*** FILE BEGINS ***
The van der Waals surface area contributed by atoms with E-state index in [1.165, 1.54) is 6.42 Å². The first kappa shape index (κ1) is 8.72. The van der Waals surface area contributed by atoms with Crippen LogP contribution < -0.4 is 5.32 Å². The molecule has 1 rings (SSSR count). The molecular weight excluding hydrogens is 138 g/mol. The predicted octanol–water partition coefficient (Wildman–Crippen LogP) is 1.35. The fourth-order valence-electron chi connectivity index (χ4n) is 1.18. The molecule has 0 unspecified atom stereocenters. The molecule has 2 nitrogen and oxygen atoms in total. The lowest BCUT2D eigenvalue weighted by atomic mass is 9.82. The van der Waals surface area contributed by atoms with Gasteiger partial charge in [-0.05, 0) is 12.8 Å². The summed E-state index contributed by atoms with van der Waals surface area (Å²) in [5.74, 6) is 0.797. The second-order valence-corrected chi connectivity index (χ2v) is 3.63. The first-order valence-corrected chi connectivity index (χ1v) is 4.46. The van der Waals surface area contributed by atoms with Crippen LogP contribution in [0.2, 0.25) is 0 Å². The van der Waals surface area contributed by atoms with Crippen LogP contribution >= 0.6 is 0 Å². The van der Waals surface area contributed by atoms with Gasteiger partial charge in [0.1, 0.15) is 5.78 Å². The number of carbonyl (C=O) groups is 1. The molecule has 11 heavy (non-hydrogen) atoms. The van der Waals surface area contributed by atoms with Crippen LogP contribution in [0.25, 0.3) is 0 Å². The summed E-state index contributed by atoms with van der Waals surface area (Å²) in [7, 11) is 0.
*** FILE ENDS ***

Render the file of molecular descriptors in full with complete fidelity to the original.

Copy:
The van der Waals surface area contributed by atoms with E-state index in [1.165, 1.54) is 6.42 Å². The first kappa shape index (κ1) is 8.72. The van der Waals surface area contributed by atoms with Crippen LogP contribution < -0.4 is 5.32 Å². The molecule has 1 rings (SSSR count). The molecular weight excluding hydrogens is 138 g/mol. The predicted octanol–water partition coefficient (Wildman–Crippen LogP) is 1.35. The fourth-order valence-electron chi connectivity index (χ4n) is 1.18. The molecule has 0 unspecified atom stereocenters. The molecule has 2 nitrogen and oxygen atoms in total. The lowest BCUT2D eigenvalue weighted by atomic mass is 9.82. The van der Waals surface area contributed by atoms with Gasteiger partial charge in [-0.05, 0) is 12.8 Å². The summed E-state index contributed by atoms with van der Waals surface area (Å²) in [5.74, 6) is 0.797. The second-order valence-corrected chi connectivity index (χ2v) is 3.63. The first-order valence-corrected chi connectivity index (χ1v) is 4.46. The van der Waals surface area contributed by atoms with Crippen LogP contribution in [0.2, 0.25) is 0 Å². The van der Waals surface area contributed by atoms with Crippen LogP contribution >= 0.6 is 0 Å². The van der Waals surface area contributed by atoms with Gasteiger partial charge in [0.1, 0.15) is 5.78 Å². The number of carbonyl (C=O) groups is 1. The molecule has 11 heavy (non-hydrogen) atoms. The van der Waals surface area contributed by atoms with Crippen LogP contribution in [0.25, 0.3) is 0 Å². The summed E-state index contributed by atoms with van der Waals surface area (Å²) in [7, 11) is 0.